Plume magmatism and mantle convection: Revising the standard model
Sveinn P. Jakobsson
Icelandic Institute of Natural History, Iceland
Volcanic systems and segmentation of the plate boundary in SW-Iceland
Kevin Johnson
Bishop Museum and University of Hawaii
Temporal variation of Hawaiian plume composition: Evidence from Hana ridge (submarine Haleakala volcano), Hawaii
Bruce R. Julian
U.S. Geological Survey, USA
What can seismology say about hot spots?
Donna Jurdy
Northwestern University, USA
Upwellings on Venus: Evidence from coronae and craters
Scott King
Purdue University, USA
Edge driven convection and Iceland
Vlad Manea
Universidad Nacional Autonoma de Mexico, Mexico
Mantle wedge flow and thermal models for the central Mexican subduction zone
Jose Mangas
Universidad de las Palmas de Gran Canaria, Spain
Magmatic processes in the oceanic lithosphere: characterization of the ultramafic and mafic materials from the Holocene volcanic centers of Bandama and La Caldera de Pinos de Gáldar (Gran Canaria, Canary Islands)
Greg McHone
University of Connecticut, USA
Volcanic features of the central Atlantic ocean: Tectonic and magmatic models

Jean-Paul Montagner
Institut de Physique du Globe, France

Plume-lithosphere interactions: Cases of Afar (Africa), and Pacific hotspots
Raffaella Montelli
Princeton University, USA
Finite frequency tomography reveals a variety of plumes in the mantle
James H. Natland
University of Miami, USA

What really happened in the Pacific?

What’s going on at Iceland?

Yaoling Niu
University of Houston, USA
"Plume-ridge interactions" as a consequence of ridge suction
Amos Nur
Stanford University, USA
What's driving what?
John O'Connor
Christian-Albrechts University, Germany
Distinguishing local from deep sources using high-resolution age-mapping of oceanic-hotspot volcanism?
Mike O'Hara
Cardiff University, UK
Mantle plumes: fertile? fecund? phantasmagorical? or simply fantastic? PIMMs anyone?
Angelo Peccerillo
University of Perugia, Italy
Geochemical and isotopic variability of plio-quaternary magmatism in italy : plume vs. shallow mantle processes
Brian Pope
Saint Louis University, USA
Is hot spot magmatism, like Hawaii, coming from shallow mantle
Dean Presnall
University of Texas & Carnegie Institution of Washington, USA
Petrological Constraints on Potential Temperature

Hannah L. Redmond
Purdue University, USA

Tharsis Rise, Mars: Is there room for a plume?
Will Sager
Texas A&M University, USA
Tectonic evolution of Shatsky Rise: A plateau formed by a plume head or not?
Kamal Sharma
Government Postgraduate College, India
Malani Magmatism of Northwestern Indian Shield: Implications of Mantle Plume?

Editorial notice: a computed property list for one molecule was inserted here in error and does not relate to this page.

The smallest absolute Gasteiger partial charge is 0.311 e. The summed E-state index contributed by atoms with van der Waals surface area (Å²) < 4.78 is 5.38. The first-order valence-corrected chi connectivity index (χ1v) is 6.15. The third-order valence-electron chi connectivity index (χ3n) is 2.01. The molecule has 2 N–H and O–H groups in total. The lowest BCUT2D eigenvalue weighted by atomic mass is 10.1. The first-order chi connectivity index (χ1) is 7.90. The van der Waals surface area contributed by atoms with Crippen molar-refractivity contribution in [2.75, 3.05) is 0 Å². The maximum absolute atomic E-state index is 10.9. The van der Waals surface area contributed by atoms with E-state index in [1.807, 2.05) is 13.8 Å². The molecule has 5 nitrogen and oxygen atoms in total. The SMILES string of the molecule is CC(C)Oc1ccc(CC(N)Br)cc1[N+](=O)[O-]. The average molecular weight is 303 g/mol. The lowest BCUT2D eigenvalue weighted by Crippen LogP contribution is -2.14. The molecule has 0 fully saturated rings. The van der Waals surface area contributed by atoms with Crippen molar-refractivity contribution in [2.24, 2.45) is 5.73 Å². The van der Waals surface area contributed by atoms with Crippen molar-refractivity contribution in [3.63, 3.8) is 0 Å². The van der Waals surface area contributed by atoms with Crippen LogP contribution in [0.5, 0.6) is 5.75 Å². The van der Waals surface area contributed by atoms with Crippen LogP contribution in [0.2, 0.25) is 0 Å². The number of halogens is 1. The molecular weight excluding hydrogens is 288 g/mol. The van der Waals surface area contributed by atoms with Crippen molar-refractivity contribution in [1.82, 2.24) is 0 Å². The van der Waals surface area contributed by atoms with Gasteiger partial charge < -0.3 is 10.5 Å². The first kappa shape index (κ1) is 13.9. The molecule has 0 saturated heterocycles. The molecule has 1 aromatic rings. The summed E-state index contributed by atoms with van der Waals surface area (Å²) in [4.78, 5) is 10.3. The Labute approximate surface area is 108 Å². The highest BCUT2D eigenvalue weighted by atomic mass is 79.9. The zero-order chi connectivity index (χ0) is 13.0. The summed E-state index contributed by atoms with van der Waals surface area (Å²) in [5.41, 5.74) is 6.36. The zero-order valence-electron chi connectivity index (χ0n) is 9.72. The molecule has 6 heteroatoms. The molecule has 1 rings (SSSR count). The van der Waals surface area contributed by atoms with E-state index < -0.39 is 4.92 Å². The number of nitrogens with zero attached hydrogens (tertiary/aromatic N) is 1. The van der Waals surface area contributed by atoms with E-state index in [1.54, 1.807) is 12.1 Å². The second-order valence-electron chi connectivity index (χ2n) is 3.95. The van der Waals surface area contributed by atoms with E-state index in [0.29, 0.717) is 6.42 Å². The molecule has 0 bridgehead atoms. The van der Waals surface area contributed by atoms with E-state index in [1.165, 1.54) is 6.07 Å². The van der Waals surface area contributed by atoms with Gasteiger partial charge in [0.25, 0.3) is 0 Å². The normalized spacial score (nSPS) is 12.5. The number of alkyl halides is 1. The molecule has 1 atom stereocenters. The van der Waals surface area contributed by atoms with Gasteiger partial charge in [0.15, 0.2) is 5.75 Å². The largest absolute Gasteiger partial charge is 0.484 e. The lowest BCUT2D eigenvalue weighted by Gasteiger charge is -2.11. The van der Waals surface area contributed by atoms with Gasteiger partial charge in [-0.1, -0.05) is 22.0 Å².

Hetu C. Sheth
Indian Institute of Technology, India
The Deccan beyond the plume hypothesis
Olgeir Sigmarsson
Universite Blaise Pascal, France & University of Iceland
Geographical variations of mantle source fertility beneath Iceland
John Sinton
University of Hawaii, USA
Chemical Variations and Melting Systematics along the Western Galápagos Spreading Center, 90.5° - 98°W
Yvonne Smit
Université Blaise Pascal, France
Dynamics of the Iceland plume: Recycling the Iapetus ocean?
Alan Smith
CIE-UNAM, Mexico
The Fate of Subducted Oceanic Crust and the Sources of Intraplate Volcanism

The Regular Distribution of Intraplate Volcanism in the Pacific Basin
Suzanne Smrekar
Jet Propulsion Laboratory, USA
Venus as a mantle plume laboratory
Carol Stein
University of Illinois, USA
Spots yes, hot barely or not
Moti Stein
Geological Survey of Israel, Israel
The size and fate of the Pan-African plume mantle
Seth Stein
Northwestern University
Spots yes, hot barely or not
Ellen R. Stofan
Proxemy Research, USA
Morphology and distribution of hotspots on Venus
Reidar G. Trønnes
Nordic Volcanological Institute, Iceland
Mantle source composition, melting regime and mantle flow in the NE Atlantic
Peter R. Vogt
Naval Research Laboratory, USA
Sea-floor basement morphology: Distinguishing hotspot effects from plate tectonic effects - Examples from Iceland and the Azores
Richard Walker
University of Maryland College Park, USA
Isotopic detection of possible core-mantle interactions in plume sources: Rules of engagement
Phil Wannamaker
Univ. Utah/EGI, USA
Upper mantle physical state and lower crustal igneous input: A test of current models with data from the U.S. Great Basin
Dayanthie Weeraratne
Brown University
An alternative model for the origin of non-hotspot intraplate volcanism in the Pacific

Marge Wilson
University of Leeds, UK

Sea-floor spreading and deformation processes in the South Atlantic Ocean: An evaluation of the role of mantle hotspots

The geodynamic setting of Tertiary-Quaternary intra-plate magmatism in Europe: The role of asthenospheric diapirs or mantle “hot fingers”
Jerry Winterer
Scripps Institution of Oceanography, USA
Seamount chains result from episodic changes in in-plate stress that open cracks through the lithosphere and permit magma ascent : they do not require plumes
Donald Wright
Memorial University of Newfoundland, Canada
Geology, structure, and source of the Kikkertavak anorthosite, northern Labrador, Canada
Gezahegn Yirgu
Addis Ababa University, Ethiopia
Lithospheric control on silicic magma generation associated with the Ethiopian flood basalt province
last updated 20th September, 2004